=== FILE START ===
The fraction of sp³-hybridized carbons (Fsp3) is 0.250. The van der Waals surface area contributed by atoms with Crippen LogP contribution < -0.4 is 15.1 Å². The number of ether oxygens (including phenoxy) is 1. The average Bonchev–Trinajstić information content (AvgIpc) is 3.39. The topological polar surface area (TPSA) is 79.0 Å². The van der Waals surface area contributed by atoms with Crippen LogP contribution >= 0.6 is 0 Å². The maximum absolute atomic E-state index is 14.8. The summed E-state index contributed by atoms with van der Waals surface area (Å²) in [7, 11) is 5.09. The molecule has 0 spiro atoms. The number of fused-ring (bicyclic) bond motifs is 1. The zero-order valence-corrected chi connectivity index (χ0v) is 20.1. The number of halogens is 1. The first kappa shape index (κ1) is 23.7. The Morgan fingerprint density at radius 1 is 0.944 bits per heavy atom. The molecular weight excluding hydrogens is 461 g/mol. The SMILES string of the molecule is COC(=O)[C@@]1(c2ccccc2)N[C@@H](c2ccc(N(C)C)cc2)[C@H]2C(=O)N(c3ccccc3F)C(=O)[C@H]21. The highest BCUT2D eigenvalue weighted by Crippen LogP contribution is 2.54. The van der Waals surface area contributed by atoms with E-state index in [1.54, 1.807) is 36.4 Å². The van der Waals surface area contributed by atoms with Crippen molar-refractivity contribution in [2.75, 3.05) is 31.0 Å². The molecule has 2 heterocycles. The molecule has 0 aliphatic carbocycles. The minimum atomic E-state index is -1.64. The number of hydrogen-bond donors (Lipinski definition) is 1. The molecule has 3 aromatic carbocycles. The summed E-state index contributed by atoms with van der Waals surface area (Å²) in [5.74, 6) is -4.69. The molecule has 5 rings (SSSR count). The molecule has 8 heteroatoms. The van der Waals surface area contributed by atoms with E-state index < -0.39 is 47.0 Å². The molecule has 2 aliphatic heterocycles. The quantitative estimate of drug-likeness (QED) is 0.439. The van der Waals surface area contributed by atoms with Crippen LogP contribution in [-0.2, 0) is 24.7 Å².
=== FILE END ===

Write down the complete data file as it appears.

The fraction of sp³-hybridized carbons (Fsp3) is 0.250. The van der Waals surface area contributed by atoms with Crippen LogP contribution < -0.4 is 15.1 Å². The number of ether oxygens (including phenoxy) is 1. The average Bonchev–Trinajstić information content (AvgIpc) is 3.39. The topological polar surface area (TPSA) is 79.0 Å². The van der Waals surface area contributed by atoms with Crippen LogP contribution >= 0.6 is 0 Å². The maximum absolute atomic E-state index is 14.8. The summed E-state index contributed by atoms with van der Waals surface area (Å²) in [7, 11) is 5.09. The molecule has 0 spiro atoms. The number of fused-ring (bicyclic) bond motifs is 1. The zero-order valence-corrected chi connectivity index (χ0v) is 20.1. The number of halogens is 1. The first kappa shape index (κ1) is 23.7. The Morgan fingerprint density at radius 1 is 0.944 bits per heavy atom. The molecular weight excluding hydrogens is 461 g/mol. The SMILES string of the molecule is COC(=O)[C@@]1(c2ccccc2)N[C@@H](c2ccc(N(C)C)cc2)[C@H]2C(=O)N(c3ccccc3F)C(=O)[C@H]21. The highest BCUT2D eigenvalue weighted by Crippen LogP contribution is 2.54. The van der Waals surface area contributed by atoms with E-state index in [1.54, 1.807) is 36.4 Å². The van der Waals surface area contributed by atoms with Crippen molar-refractivity contribution in [2.75, 3.05) is 31.0 Å². The molecule has 2 heterocycles. The molecule has 0 aliphatic carbocycles. The minimum atomic E-state index is -1.64. The number of hydrogen-bond donors (Lipinski definition) is 1. The molecule has 3 aromatic carbocycles. The summed E-state index contributed by atoms with van der Waals surface area (Å²) in [5.74, 6) is -4.69. The molecule has 5 rings (SSSR count). The molecule has 8 heteroatoms. The van der Waals surface area contributed by atoms with E-state index < -0.39 is 47.0 Å². The molecule has 2 aliphatic heterocycles. The quantitative estimate of drug-likeness (QED) is 0.439. The van der Waals surface area contributed by atoms with Crippen LogP contribution in [-0.2, 0) is 24.7 Å².